Bove Town—the street continuing High Street eastwards up the hill—carries on its face evidence of the origin of its name. So long back as the reign of Edward II. (1305-22) it was called Bove Town Street. In 1690 we find it called Buttowne (it is now often called "Button ") ; and the old road at its east end, now known as the Old Wells Road, was then called Wells Way. About midway up Bove Town is a steep, narrow footpath, or lane, vulgarly called " Jacob's Ladder." Fifty years ago an intelligent old resident in Glastonbury was asked an explanation of the name ; he said it was called after Jacob Underwood, the owner of the adjoining land; and this derivation would commend itself to all who did not know that it was called Jacob's Ladder long before the birth of Jacob Underwood, and really because it adjoins the old chapel of St. James (Jacobus), still standing, and now converted into a cottage.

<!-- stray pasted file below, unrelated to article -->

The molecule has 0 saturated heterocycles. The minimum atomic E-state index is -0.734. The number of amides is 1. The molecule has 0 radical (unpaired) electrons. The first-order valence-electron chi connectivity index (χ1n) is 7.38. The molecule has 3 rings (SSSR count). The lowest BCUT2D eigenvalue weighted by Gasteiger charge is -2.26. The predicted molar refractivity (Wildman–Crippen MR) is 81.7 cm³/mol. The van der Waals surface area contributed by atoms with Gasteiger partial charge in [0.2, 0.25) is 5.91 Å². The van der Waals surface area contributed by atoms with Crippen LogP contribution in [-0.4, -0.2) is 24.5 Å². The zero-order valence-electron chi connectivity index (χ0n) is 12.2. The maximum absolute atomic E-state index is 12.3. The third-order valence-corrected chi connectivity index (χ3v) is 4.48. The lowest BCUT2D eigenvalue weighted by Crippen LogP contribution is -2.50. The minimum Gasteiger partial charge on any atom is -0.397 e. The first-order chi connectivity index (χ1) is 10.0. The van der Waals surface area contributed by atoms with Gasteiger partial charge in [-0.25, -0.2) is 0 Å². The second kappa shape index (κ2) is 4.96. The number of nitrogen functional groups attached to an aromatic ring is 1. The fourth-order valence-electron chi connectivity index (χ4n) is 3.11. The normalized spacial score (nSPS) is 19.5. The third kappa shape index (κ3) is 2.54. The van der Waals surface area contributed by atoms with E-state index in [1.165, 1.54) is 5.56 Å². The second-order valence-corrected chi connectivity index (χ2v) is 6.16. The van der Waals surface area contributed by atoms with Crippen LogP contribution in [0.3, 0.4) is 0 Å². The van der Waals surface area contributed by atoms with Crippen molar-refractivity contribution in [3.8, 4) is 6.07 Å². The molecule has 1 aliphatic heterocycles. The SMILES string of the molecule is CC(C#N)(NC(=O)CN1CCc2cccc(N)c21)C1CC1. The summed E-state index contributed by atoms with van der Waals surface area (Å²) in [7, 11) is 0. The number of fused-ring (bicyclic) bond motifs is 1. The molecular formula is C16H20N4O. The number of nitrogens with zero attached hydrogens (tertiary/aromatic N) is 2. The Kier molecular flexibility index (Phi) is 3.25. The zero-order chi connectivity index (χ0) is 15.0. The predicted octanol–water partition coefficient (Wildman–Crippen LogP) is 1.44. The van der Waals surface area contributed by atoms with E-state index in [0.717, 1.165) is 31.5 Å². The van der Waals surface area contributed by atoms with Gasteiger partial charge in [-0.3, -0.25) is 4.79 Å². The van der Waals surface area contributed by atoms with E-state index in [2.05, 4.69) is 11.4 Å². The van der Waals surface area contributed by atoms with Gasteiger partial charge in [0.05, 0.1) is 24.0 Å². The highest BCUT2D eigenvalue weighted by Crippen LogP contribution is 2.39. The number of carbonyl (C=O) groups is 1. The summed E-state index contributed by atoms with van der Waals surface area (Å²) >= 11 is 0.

We have now journeyed with you through the Streets and Highways in the town of Glastonbury, explaining very briefly their names past and present. We at first wished and intended to have extended the paper to the Highways of the whole United Parishes; on some future occasion we will do so ; to-night your time and patience have already been taxed long enough.